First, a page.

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Mary Clark

Digging in the Archives

(Content warning: suicide & self-harm)

Despite pre-spring break laziness, and excluding this blog post being 3 days late, last week was an incredibly productive one research-wise. I read Inspecting Video Game Historiography Through Critical Lens: Etymology of the First-Person Shooter Genre by Carl Therrien, which only surfaced in my readings-search at the beginning of the semester because of its inclusion of several 90s FPS games, but actually provided a substantial amount of research ideas and answered a question I’d asked in a previous blog post.

Therrien’s etymological research analyzed the development of the name “first-person shooter” for a game genre: what terms were used to describe similar games prior to the term’s creation, and what historical events and games led to “first-person” and “shooter” becoming the defining traits of this genre? This research is what finally explained the occurrence of “DOOM-like” in several sources I had read from the decade: DOOM preceded the use of FPS as a genre, so games that had the same perspective and gameplay as DOOM—usually other first-person, 3D action games or even just games with a first-person perspective, or “non-violent DOOM-likes”—were labelled by DOOM’s distinctive mastery of fast, 3D, first-person gameplay, since there was no defining genre given for games like DOOM yet. Similar first-person titles would use “3D” and “first-person” interchangeably, since 3D graphics achieved a more immersive experience than 2D shooting games had, and shooter games would use terms ranging from “shoot ‘em up” to the more vague “action game” in marketing. It was until the later half of the 1990s that Therrien sees the rise of “first-person shooter” in Usenet chat sessions.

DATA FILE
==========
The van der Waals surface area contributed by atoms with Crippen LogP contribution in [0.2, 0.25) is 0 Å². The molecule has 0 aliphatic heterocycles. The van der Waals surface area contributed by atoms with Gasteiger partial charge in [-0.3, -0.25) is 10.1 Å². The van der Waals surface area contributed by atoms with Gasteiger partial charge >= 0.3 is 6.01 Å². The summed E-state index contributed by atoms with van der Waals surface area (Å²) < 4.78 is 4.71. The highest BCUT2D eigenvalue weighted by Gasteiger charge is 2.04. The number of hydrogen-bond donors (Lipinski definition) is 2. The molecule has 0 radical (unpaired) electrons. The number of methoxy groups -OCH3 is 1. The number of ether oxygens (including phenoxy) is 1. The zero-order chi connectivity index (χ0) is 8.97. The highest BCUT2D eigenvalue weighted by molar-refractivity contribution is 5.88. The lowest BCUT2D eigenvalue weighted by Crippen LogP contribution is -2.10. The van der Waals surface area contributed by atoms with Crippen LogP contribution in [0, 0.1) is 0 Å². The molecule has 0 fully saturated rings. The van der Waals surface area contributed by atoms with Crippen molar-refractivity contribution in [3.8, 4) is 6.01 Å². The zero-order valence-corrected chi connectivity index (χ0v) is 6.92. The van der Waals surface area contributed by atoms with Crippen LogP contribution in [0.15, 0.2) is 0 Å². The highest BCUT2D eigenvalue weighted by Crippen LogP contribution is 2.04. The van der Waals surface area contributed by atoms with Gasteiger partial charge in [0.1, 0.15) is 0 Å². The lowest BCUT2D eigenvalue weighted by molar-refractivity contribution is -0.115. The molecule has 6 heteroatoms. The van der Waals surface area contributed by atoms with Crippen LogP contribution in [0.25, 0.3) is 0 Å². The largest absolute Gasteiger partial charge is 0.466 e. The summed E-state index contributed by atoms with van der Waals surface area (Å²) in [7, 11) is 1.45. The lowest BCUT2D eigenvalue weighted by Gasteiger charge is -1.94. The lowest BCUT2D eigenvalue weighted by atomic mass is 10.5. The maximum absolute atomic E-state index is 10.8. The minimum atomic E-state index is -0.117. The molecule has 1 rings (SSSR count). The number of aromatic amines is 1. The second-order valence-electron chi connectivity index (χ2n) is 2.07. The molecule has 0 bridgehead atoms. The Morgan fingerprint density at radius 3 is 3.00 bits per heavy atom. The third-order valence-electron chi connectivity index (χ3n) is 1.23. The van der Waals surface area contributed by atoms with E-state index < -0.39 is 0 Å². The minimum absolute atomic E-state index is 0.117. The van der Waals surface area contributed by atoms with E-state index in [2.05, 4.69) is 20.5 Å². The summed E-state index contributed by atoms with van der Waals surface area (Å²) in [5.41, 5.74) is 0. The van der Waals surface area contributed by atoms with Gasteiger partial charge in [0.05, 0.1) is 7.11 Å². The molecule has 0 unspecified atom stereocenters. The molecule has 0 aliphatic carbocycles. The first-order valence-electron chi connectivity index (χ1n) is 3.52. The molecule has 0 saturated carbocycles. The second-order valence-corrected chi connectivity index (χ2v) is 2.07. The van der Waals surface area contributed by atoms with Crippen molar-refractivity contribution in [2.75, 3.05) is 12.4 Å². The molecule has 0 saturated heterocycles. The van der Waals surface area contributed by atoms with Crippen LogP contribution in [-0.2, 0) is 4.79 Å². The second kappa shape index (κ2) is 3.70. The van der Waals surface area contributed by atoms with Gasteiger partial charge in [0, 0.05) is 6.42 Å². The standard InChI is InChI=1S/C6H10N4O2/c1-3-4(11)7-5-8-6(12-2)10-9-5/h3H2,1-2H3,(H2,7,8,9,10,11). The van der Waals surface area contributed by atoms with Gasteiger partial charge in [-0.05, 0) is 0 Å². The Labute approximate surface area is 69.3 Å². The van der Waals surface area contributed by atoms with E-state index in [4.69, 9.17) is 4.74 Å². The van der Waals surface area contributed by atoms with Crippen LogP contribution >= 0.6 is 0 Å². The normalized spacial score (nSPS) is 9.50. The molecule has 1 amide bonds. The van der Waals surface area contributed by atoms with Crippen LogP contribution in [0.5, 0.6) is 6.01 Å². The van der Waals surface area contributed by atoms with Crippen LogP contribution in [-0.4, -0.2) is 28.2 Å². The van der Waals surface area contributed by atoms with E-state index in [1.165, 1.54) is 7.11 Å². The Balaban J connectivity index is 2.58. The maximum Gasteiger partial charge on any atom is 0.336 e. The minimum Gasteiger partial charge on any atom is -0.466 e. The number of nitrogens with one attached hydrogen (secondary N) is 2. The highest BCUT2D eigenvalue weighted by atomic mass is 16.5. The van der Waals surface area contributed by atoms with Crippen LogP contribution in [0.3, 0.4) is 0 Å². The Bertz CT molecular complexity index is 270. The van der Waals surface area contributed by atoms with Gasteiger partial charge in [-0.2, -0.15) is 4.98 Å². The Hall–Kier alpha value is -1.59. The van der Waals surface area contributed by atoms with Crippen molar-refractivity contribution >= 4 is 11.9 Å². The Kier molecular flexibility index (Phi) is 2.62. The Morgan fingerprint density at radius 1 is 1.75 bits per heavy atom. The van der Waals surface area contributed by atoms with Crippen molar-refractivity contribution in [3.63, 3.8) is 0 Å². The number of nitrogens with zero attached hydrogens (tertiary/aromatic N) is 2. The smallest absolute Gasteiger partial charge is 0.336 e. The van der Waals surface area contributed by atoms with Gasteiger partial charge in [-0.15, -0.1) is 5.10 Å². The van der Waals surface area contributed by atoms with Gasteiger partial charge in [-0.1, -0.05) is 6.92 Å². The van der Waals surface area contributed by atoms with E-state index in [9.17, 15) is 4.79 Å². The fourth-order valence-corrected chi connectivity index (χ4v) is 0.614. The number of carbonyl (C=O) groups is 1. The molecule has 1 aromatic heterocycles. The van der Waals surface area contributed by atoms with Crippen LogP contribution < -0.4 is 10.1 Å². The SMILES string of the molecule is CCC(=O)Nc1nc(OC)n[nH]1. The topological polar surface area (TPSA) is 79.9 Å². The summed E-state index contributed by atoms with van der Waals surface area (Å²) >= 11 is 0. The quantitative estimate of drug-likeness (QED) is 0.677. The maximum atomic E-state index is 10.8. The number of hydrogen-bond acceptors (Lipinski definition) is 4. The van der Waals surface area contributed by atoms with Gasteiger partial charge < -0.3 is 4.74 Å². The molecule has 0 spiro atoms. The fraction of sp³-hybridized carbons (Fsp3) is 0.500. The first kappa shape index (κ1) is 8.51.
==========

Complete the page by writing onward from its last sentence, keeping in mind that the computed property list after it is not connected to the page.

The best part of this reading, however, was that Therrien’s discussion of his research methods led me down a rabbit hole of new ideas: he analyzed chats, read magazines, and studied cover art and advertisements to look for etymological clues. The magazines stood out to me as a new target for research, so I found Computer Gaming World magazine’s website, made a script to download all of their 90s publications, and got to reading.

The first issue I read was one from March 1996, which I first found on The Internet Archive and browsed through before the mass download. The content was overwhelmingly masculine; maybe it was just because this issue’s subtitle was “Blades & Bullets”, but each full-page advertisement felt like a call to arms or a masochistic dare. One exception was an ad for The Dig, a point-and-click game by LucasArts, which is illustrated with the dramatic collage look of a movie poster.

Advertisement for The Dig by LucasArts